Study Illustrates Increased Survival Rates After Multimodal Treatment with Radiotherapy
A recent study exploring the effects of radiotherapy alone or in conjunction with chemotherapy as post-surgical treatment reveals that survival rates, especially in Stage II patients, are improved by a multimodal approach involving radiotherapy.
While there is no known cure for mesothelioma, medical professionals agree that multimodality therapy is the most effective form of mesothelioma treatment. Surgery can remove early localized tumors, however, mesothelioma is often diagnosed late in its progression, at which time further treatment is usually necessary to provide significant palliative benefits.
The study, led by Dr. Hesham El Hossieny, tracked the treatment of 110 malignant pleural mesothelioma patients between 1999 and 2007. Of the 110 patients, 46 received surgery, chemotherapy and radiation therapy. This aggressive course of treatment was found to increase median survival, especially in patients with Stage II and III cancer.
Less aggressive treatment combining radiation and chemotherapy was given to 38 patients while the other 26 received only radiation. Only 24.5 percent of these patients who received radiotherapy as part of their mesothelioma treatment displayed no response at all in tumor size or severity of symptoms such as dyspnea, chest pain or cough.
Treatment methods were evaluated two to three weeks after the end of radiotherapy using CT scans, clinical examinations and patients’ personal reports.
When the study was published in 2010, 25 of the participants were alive and completely free of the disease. Twenty-three of these patients had undergone treatment while in Stage II and the other two were in Stage III.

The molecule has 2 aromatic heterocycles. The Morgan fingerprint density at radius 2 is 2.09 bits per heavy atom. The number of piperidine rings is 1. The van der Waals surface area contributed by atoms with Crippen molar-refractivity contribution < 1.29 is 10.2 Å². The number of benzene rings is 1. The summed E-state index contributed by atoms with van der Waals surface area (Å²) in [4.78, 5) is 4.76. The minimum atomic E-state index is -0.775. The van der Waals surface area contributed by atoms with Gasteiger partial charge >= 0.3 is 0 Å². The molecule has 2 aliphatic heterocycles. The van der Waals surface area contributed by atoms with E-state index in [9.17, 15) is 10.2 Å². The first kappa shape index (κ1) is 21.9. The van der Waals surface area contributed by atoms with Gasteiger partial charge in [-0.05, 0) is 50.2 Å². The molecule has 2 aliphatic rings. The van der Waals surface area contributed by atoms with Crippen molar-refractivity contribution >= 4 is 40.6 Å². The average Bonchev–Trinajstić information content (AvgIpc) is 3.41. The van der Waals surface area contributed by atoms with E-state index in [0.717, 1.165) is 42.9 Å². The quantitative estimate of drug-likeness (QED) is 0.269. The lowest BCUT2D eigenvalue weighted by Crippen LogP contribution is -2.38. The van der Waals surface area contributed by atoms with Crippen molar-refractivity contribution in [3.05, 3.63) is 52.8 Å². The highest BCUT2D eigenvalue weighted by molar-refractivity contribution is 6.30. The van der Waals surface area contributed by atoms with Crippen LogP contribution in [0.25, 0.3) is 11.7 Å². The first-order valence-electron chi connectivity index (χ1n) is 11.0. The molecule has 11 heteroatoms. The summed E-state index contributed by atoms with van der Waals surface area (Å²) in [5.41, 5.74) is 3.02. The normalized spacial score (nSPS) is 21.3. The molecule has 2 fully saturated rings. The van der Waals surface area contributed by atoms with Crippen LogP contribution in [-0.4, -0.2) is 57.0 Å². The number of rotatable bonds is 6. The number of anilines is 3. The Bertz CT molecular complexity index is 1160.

Recurrence rates were the lowest when radiation was delivered via high dose hemithorax (half of the thorax, referring to one side of the chest) irradiation, prescribed to 81 percent of the patients in this study. This form of radiotherapy targets a very large area and may potentially damage healthy surrounding tissues. To be eligible for this treatment, patients must have otherwise strong overall organ function.
Twenty-two patients in the study developed local recurrence within eight months of the conclusion of treatment. Another 22 patients experienced a spreading of cancerous cells within seven months.
The results from Hossieny’s study reflected those from similar studies illustrating the effectiveness of radiotherapy in extending survival rates. The median mesothelioma survival rate for patients in this study was 16 months. In the past five years, the average length of survival after diagnosis is reported around 10 to 11 months.
Within the study, 63.6 percent of patients had a survival rate of at least 12 months. A total of 41.6 percent of patients with Stage II cancer and 33.3 percent of Stage III patients lived for 18 months after completion of treatment.
Considering current treatment options, this study illustrates the superiority of multimodal treatment with radiation in increasing survival rates, especially in Stage II mesothelioma patients. Although mesothelioma survival rates and treatment candidacy both depend on a number of factors, a doctor will be able to discuss options, including radiotherapy, with each individual patient.